As the Learning with Museums project started, the Dublin Core Metadata Initiative was in the process of defining a set of "qualifiers" to the 15 core elements. These qualifiers were to refine the meaning of the elements in order to allow more precision. For the Learning with Museums project, user requirements were such that it was necessary to use Qualified Dublin Core to enable precision in retrieval. Although the Dublin Core Qualifiers were not yet finalized by the time the project started, CHIN adopted a set of qualifiers based on current Dublin Core Qualifiers working drafts.
In addition to the Dublin Core Elements and Qualifiers, CHIN adopted metadata elements from the GEM schema, which contains eight education-specific elements along with the Dublin Core 15-element data set (see Annex B).
A crosswalk between the SchoolNet, GEM metadata, and CHIN metadata schemas was created, and the CHIN metadata schema was shared with Canadian Studies, which is currently developing a database of off-line educational materials. This will enable interoperability at various levels between Learning with Museums and CHIN's project partners.
The project team faced several challenges when trying to find a way to express the metadata so that it could be interpreted by harvesters. The Learning with Museums project required that complex metadata (see Annex B) be embedded in HTML documents while being compatible with all versions of Web browsers. Use of html metatags would not enable the expression of a complex data structure in a standard way; there was a lack of syntactic rules, creating ambiguities which the parser could not overcome. There was no syntax to express groupings of elements, given that there were repeating elements and qualifiers a syntactic qualifier was needed. Without a standard, no harvester would be able to interpret the metatags in a reliable way.
The chosen solution was to embed XML (Extensible Markup Language) in HTML documents using RDF (Resource Description Framework). With XML, CHIN was able to utilize the CIMI Dublin Core DTD (Document Type Definition) and create a CHIN DTD that defines a more complex data structure. RDF provides the syntax for DC, GEM, and CHIN elements; and the DTD provides the grammar and the structure that will allow other resource discovery tools to interpret the RDF. The CHIN project team used "abbreviated RDF", so that the RDF metatags could be embedded in the museums' html Web pages; if "serialized RDF" had been used, extraneous RDF information outside of the RDF tags would be displayed when using some of the older web browsers.
An important consideration in the choice of RDF was an article entitled, "Guidance on expressing DC in RDF". This article is a Working Draft of the Dublin Core Metadata Initiative (DCMI) which has been offered to the Dublin Core Advisory Committee for acceptance and ratification. This document states that "...only the combination of RDF and XML currently offers the range of capabilities required to fully express the richness of both qualified and unqualified Dublin Core in an unambiguous manner." It was important that CHIN follow the direction of the DCMI to allow for future interoperability.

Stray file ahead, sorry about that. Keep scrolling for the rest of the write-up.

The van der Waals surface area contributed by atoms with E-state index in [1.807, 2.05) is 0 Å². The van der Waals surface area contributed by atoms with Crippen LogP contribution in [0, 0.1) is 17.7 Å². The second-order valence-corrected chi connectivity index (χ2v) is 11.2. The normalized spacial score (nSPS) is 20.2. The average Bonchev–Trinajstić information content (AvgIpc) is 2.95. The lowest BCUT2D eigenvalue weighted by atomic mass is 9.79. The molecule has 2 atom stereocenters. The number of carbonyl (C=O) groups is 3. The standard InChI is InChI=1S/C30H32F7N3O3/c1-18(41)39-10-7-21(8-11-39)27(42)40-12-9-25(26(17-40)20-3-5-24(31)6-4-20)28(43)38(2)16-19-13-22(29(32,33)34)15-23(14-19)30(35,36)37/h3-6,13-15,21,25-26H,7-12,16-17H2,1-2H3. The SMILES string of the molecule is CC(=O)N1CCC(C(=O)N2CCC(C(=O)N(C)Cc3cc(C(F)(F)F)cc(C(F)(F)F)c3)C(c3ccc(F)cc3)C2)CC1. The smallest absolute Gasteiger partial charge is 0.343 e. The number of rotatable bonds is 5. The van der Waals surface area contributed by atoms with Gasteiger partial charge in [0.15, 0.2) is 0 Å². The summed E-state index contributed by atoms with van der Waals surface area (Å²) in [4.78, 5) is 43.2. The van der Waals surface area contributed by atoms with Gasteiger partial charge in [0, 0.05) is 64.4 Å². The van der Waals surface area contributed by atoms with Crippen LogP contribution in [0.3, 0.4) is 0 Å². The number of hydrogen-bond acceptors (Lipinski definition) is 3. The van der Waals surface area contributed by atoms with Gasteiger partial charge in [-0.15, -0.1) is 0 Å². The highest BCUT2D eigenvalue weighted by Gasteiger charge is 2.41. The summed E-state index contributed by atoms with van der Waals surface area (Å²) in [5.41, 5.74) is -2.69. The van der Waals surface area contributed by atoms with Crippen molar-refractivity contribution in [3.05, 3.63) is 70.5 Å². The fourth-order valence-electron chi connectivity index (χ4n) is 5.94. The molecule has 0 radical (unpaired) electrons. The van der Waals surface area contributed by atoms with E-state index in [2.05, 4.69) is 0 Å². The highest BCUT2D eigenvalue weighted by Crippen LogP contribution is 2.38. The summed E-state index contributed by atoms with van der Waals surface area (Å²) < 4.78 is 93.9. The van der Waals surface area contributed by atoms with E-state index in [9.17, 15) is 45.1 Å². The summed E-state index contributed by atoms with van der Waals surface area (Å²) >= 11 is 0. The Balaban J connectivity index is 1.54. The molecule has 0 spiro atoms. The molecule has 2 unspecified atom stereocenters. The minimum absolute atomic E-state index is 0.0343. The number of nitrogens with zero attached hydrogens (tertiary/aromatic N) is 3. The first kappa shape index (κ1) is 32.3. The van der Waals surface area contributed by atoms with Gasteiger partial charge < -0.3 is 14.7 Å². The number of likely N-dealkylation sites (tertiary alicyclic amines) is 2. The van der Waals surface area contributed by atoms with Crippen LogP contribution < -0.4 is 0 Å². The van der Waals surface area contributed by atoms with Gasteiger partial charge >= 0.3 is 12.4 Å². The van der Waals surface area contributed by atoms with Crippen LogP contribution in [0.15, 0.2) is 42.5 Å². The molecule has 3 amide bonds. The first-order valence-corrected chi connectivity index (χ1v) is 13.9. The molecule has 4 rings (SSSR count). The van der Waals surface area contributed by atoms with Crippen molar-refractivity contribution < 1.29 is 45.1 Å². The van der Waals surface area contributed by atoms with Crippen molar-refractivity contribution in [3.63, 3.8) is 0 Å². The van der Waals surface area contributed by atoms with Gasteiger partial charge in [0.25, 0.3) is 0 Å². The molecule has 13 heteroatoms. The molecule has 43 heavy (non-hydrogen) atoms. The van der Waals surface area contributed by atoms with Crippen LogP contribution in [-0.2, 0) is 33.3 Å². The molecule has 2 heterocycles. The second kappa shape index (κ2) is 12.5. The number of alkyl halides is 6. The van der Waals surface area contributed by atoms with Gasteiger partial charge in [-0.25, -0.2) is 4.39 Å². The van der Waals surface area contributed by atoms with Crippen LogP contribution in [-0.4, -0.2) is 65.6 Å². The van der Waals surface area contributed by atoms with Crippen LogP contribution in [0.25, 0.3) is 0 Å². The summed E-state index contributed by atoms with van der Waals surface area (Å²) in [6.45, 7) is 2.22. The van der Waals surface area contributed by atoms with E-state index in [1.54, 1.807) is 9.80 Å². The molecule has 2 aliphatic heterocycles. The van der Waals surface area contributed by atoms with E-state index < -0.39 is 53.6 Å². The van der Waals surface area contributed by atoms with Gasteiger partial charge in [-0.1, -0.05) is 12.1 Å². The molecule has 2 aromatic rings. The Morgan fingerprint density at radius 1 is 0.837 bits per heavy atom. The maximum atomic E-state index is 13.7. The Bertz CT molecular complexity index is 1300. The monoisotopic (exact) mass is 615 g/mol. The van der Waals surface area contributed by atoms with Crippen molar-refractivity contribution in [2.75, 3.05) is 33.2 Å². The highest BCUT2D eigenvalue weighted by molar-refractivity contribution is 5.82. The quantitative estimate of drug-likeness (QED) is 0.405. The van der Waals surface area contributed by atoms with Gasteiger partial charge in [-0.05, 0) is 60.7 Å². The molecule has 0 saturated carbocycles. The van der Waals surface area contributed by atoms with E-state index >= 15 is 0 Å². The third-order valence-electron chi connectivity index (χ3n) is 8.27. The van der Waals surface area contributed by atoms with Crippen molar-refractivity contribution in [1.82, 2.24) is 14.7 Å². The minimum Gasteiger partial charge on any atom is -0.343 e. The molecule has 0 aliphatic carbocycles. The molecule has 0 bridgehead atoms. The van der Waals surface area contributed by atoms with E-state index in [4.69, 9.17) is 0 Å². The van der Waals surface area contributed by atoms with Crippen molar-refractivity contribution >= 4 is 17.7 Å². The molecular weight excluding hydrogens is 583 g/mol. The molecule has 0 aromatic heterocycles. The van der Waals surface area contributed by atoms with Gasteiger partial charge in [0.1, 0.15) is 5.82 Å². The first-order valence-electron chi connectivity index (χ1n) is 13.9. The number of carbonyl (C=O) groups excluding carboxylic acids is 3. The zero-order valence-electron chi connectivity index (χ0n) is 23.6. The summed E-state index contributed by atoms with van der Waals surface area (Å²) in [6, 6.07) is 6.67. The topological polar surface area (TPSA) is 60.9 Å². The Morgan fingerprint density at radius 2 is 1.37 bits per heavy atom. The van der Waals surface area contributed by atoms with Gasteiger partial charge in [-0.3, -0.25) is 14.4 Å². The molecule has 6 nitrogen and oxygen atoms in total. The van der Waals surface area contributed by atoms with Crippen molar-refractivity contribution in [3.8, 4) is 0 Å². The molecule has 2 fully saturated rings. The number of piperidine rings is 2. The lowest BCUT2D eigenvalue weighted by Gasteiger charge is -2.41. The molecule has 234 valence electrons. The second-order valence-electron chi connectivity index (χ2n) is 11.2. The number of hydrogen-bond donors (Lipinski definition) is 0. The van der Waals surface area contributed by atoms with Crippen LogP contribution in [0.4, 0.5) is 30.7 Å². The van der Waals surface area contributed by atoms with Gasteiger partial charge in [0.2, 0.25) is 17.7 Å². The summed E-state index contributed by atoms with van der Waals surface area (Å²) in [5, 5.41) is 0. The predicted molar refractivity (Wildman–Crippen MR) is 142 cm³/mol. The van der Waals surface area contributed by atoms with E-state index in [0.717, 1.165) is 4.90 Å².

Another consideration was that XML and RDF are World Wide Web Consortium (W3C) standards, which means that there is a large user community. Other users have created tools using these standards, which can be adopted or used as models. Another benefit of using a W3C specification is that there is ample resource material available on-line, which is very helpful during the development process.
Dublin Core, GEM, and SchoolNet have each created controlled vocabularies and/or format standards to be used with their metadata element sets. CHIN was able to adopt or adapt many of these standards. However, as CHIN is dealing with bilingual content, some of the existing vocabularies had to be translated in order to enable bilingual access to the resources. A thesaurus was also created to deal with bilingual subject access.
In order to create a subject browser to be used in both cataloguing and retrieval of the learning resources, subject terms were drawn from each provincial and territorial curriculum. Due to the fact that some provincial/territorial curricula are currently under review, the application will need to be updated as new protocols are defined. As well, for the first phase of the project, only subject terms drawn from grades 7 -13 curricula were included. As this is a dynamic and evolving application, in subsequent phases, the project will also look at curricula below grade 7.
Although controlled vocabularies are used extensively in this project to ensure resource discovery, the resources can also be described with uncontrolled vocabulary to allow freedom of expression and alternatives to the controlled vocabulary.
The Cataloguing Tool
In order to assist museums with the task of embedding metadata in their on-line educational resources, CHIN created a cataloguing tool. This tool allows museums to catalogue their educational resources using an on-line form which then outputs metadata (as dictated by the metadata schema) which can be embedded in the museums' HTML pages. The cataloguing tool allows users to select terms from controlled vocabularies and/or provides suggestions from lists of uncontrolled terms. The resulting metadata is sent to the museums for incorporation into their resources.